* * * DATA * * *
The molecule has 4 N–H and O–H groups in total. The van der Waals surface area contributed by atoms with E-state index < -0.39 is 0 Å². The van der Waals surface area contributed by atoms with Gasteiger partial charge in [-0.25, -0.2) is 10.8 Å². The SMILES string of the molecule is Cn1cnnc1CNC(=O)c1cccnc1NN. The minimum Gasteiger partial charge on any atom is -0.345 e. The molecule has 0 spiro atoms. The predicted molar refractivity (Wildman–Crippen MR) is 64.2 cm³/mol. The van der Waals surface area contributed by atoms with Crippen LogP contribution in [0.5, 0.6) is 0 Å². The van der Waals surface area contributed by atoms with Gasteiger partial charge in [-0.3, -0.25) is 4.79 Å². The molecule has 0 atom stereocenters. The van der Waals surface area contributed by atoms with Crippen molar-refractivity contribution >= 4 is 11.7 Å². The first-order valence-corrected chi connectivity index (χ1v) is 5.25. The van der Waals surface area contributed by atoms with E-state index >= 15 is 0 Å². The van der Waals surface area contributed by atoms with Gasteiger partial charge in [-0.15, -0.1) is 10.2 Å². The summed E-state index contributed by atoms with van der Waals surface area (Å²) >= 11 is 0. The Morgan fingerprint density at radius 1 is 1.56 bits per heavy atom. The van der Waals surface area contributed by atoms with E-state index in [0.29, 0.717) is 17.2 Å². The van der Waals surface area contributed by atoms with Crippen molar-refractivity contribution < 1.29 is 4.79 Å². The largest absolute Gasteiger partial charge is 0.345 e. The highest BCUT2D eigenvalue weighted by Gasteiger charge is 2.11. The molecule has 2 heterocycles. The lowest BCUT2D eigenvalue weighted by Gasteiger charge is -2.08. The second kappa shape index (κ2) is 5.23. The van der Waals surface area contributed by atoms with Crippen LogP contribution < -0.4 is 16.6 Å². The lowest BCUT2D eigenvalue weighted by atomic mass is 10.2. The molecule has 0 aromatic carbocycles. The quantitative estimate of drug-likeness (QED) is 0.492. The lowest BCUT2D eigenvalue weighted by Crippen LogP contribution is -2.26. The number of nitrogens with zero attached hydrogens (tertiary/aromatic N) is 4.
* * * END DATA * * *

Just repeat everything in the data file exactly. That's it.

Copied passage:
The molecule has 4 N–H and O–H groups in total. The van der Waals surface area contributed by atoms with E-state index < -0.39 is 0 Å². The van der Waals surface area contributed by atoms with Gasteiger partial charge in [-0.25, -0.2) is 10.8 Å². The SMILES string of the molecule is Cn1cnnc1CNC(=O)c1cccnc1NN. The minimum Gasteiger partial charge on any atom is -0.345 e. The molecule has 0 spiro atoms. The predicted molar refractivity (Wildman–Crippen MR) is 64.2 cm³/mol. The van der Waals surface area contributed by atoms with Crippen LogP contribution in [0.5, 0.6) is 0 Å². The van der Waals surface area contributed by atoms with Gasteiger partial charge in [-0.3, -0.25) is 4.79 Å². The molecule has 0 atom stereocenters. The van der Waals surface area contributed by atoms with Crippen molar-refractivity contribution >= 4 is 11.7 Å². The first-order valence-corrected chi connectivity index (χ1v) is 5.25. The van der Waals surface area contributed by atoms with E-state index >= 15 is 0 Å². The van der Waals surface area contributed by atoms with Gasteiger partial charge in [-0.15, -0.1) is 10.2 Å². The summed E-state index contributed by atoms with van der Waals surface area (Å²) >= 11 is 0. The Morgan fingerprint density at radius 1 is 1.56 bits per heavy atom. The van der Waals surface area contributed by atoms with E-state index in [0.29, 0.717) is 17.2 Å². The van der Waals surface area contributed by atoms with Crippen molar-refractivity contribution < 1.29 is 4.79 Å². The largest absolute Gasteiger partial charge is 0.345 e. The highest BCUT2D eigenvalue weighted by Gasteiger charge is 2.11. The molecule has 2 heterocycles. The lowest BCUT2D eigenvalue weighted by Gasteiger charge is -2.08. The second kappa shape index (κ2) is 5.23. The van der Waals surface area contributed by atoms with Crippen LogP contribution < -0.4 is 16.6 Å². The lowest BCUT2D eigenvalue weighted by atomic mass is 10.2. The molecule has 0 aromatic carbocycles. The quantitative estimate of drug-likeness (QED) is 0.492. The lowest BCUT2D eigenvalue weighted by Crippen LogP contribution is -2.26. The number of nitrogens with zero attached hydrogens (tertiary/aromatic N) is 4.